@U064X3EF3 do you mind expanding on why the transducer version is "the best way"?


transducers are a general way to separate the input source from the transformation from the output collection. so they serve the same goal, but are much more general - you can compose multiple transducer transformations in the into and it will still be a single pass over the input to realize the result

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if transducers had been invented first, filterv would never have been added


Thanks, so I read this as it's not necessarily better in terms of performance but better for composition and reusability


yep. performance wise for this particular thing, they are both essentially a reduce from vector to transient vector so perf should be essentially the same.

Ben List15:12:41

Is there a fn like iterate that works for any arbitrary (f x). I know I can use reductions over and infinate range and just toss the collection but wasnt sure if there was a builtin for that eg: (defn iterate* [f x] (reductions (fn [dx _] (f dx)) x (range)))


(defn iterate [f x] (lazy-seq (let [res (f x)] (cons res (iterate f res)))))

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Ben List16:12:00

I think that only works with functions without arguments

Ben List16:12:12

I want to apply the result of each call to the next lazily and infinately

Cora (she/her)16:12:41

I don't know then 😞


What is a good way to update the value of a vector at a specific index? I know update function can be used to make update to a specific index position of a vector as well. But update is defined for maps and using it for vector doesn't seem idiomatic. Wdyt?


seems idiomatic to me


you can assoc at the index


Yes. I was just curious if it is somehow discouraged to use map specific functions on vectors. For my case update works well because I need to use the existing value to derive the new value.


I guess as long as it works, it's not a big deal then. Thanks.


Is there a way I can check what methods are available on a Java object instance in my REPL?


Beauty. Thanks!

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Sean Sanker18:12:33

Hi Everyone! Does anyone know why I can't get the source for this function? I don't believe the token is invalid? repl usage:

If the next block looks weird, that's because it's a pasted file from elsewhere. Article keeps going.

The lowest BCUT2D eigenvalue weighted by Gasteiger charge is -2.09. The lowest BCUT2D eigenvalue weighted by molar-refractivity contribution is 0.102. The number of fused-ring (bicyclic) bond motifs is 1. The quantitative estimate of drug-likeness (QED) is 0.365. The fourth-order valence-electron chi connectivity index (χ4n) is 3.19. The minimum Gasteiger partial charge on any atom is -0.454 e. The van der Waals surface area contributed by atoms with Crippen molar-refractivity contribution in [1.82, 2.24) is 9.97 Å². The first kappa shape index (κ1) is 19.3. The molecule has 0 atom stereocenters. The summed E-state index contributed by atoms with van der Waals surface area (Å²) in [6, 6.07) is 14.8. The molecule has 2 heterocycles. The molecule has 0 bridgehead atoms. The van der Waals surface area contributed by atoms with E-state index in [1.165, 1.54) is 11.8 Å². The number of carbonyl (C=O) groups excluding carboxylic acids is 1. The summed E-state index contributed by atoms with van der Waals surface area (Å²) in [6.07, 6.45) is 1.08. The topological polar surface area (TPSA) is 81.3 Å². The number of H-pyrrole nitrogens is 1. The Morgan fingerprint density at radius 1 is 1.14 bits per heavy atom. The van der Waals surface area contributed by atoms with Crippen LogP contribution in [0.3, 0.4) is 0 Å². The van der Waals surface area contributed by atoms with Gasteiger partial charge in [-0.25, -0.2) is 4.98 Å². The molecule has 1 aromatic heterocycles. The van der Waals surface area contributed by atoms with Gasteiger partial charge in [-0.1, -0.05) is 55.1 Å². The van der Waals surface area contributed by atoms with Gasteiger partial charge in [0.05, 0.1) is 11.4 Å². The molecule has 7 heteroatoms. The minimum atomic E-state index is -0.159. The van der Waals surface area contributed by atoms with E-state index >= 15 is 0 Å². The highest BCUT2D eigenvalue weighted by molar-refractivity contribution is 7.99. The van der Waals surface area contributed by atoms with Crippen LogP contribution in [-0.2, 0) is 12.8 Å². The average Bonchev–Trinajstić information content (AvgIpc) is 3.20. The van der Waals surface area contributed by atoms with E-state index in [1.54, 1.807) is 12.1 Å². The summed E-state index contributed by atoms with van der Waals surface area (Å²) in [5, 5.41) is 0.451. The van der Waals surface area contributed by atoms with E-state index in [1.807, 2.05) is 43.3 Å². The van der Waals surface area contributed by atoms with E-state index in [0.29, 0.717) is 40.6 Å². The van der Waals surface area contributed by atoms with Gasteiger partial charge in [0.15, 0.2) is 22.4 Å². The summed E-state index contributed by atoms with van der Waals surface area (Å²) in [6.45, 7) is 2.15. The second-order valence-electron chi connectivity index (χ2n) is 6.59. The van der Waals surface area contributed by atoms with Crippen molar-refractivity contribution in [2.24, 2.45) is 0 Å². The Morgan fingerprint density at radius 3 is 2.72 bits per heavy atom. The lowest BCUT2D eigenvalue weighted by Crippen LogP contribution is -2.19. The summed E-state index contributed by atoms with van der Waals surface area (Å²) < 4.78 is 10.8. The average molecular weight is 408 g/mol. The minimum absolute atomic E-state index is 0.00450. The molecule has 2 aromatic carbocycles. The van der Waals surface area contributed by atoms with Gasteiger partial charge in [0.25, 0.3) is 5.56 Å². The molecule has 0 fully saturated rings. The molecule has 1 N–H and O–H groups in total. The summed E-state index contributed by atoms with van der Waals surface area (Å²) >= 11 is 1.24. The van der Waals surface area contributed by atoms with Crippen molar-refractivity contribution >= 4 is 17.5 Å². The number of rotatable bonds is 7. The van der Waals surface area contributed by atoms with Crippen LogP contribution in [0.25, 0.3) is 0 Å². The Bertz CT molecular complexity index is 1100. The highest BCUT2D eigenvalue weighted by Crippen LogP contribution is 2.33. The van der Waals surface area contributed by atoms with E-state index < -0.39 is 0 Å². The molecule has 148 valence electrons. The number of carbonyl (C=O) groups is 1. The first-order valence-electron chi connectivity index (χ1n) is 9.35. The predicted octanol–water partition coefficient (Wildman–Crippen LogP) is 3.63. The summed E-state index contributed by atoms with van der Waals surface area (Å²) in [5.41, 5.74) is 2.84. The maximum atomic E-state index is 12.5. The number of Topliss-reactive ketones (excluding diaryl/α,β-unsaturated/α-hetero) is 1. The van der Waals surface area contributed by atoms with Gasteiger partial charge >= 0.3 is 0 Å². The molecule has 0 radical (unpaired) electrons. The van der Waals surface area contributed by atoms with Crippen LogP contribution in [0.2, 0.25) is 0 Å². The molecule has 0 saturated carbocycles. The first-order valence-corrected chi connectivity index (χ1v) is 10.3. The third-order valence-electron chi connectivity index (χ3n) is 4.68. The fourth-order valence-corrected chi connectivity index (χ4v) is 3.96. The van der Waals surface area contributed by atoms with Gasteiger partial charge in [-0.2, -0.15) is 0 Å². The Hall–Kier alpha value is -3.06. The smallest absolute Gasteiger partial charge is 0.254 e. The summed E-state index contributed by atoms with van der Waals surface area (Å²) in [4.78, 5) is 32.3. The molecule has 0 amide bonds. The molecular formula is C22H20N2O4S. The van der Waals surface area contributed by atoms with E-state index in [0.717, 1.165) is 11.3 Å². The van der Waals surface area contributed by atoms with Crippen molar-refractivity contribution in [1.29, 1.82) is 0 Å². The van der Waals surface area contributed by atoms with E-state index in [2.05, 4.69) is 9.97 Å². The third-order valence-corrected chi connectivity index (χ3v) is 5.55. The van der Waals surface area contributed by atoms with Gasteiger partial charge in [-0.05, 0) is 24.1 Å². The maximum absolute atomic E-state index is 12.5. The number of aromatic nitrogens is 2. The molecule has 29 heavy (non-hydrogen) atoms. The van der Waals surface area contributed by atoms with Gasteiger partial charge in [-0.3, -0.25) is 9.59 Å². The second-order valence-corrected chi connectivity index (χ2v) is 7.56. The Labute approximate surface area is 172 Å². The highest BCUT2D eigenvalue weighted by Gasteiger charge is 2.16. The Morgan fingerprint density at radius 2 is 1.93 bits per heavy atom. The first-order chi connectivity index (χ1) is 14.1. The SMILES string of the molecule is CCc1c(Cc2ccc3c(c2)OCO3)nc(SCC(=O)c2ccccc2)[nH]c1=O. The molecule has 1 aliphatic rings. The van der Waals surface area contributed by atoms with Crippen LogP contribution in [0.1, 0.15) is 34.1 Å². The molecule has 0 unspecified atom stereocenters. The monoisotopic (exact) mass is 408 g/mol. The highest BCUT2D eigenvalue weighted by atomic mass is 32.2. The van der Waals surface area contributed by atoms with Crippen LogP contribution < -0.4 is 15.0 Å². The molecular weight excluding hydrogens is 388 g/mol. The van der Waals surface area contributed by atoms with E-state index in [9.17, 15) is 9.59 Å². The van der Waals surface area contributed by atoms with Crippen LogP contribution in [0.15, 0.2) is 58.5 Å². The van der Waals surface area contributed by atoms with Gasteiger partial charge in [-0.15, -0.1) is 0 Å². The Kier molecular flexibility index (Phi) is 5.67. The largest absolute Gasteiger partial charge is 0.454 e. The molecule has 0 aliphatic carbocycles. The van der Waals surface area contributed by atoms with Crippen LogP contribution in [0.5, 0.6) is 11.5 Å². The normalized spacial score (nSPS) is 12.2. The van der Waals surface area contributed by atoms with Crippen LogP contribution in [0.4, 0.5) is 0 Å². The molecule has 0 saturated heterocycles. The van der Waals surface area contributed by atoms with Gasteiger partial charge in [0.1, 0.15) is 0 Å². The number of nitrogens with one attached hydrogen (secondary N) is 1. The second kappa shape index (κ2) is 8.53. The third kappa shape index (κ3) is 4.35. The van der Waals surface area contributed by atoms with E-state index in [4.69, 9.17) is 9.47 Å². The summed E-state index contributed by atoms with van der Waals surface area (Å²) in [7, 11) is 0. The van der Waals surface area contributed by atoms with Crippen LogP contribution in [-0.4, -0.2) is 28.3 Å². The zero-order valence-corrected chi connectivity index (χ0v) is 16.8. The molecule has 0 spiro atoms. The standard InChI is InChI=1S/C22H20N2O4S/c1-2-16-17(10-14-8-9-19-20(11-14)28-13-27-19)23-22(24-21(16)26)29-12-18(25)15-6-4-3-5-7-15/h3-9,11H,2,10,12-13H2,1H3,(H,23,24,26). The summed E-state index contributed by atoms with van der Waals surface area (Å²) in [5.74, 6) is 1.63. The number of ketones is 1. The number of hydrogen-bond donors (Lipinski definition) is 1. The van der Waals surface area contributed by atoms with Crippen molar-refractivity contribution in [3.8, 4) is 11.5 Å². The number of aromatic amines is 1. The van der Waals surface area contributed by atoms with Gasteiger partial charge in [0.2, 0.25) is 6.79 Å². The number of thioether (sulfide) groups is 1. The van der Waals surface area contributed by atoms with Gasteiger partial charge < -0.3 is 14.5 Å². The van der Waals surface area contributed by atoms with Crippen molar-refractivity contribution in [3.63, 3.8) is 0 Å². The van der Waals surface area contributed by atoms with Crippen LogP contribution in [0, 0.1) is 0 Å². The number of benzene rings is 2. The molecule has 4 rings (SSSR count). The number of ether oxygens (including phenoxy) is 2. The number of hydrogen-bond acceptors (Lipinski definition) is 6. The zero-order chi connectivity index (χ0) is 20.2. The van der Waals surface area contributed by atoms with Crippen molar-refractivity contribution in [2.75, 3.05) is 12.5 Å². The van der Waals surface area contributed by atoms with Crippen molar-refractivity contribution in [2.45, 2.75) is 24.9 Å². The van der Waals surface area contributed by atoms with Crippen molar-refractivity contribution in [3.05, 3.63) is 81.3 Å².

user=> (repl/source-fn 'example.namespace/example-function)
Execution error at user/eval105226 (form-init17088966657071738526.clj:1).
Invalid token: ::feature/example-feature
function definition:
(defn example-function
  [{:keys [user]}]
  (-> (user/if-feature-available
Maybe relevant? Thank you!


correct, you're running into that issue the token is valid, it's just being read in a context that doesn't have access to the alias map to resolve feature

Sean Sanker18:12:06

Ah so would the workaround be to make feature available in the namespace that I'm calling source-fn from? Is there a way to get the function source raw without trying to parse it out (thus avoiding trying to read the token)?


the source reading stuff is dumb and just reads forms without code evaluation


you need to read and understand the ns of the file containing the source to be able to accurately resolve aliased keywords

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Sean Sanker18:12:26

Thank you so much! I'll look into it.


keep in mind an autoresolved keyword ::a/bcd has no programmatic representation (at least not in Clojure's reader)

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they are fully resolved by the time they leave the reader

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so if something has a code form with fully resolved keywords, what should the source fn print?

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Doing Advent of Code, I find a lot of my functions use loop/recur , and they feel like more work and more mental effort than they ought to. Is loop generally considered a "last resort"? Does idiomatic Clojure do a lot of looping? How about recursive functions? I get the feeling things like map and filter are more powerful than I currently realise, and I keep hearing mutterings about transducers. It's easy to look up the grammar and API of a language, but harder and IMO more important, to get a handle on idiomatic usage. Any pointers, or am I asking too broad a question?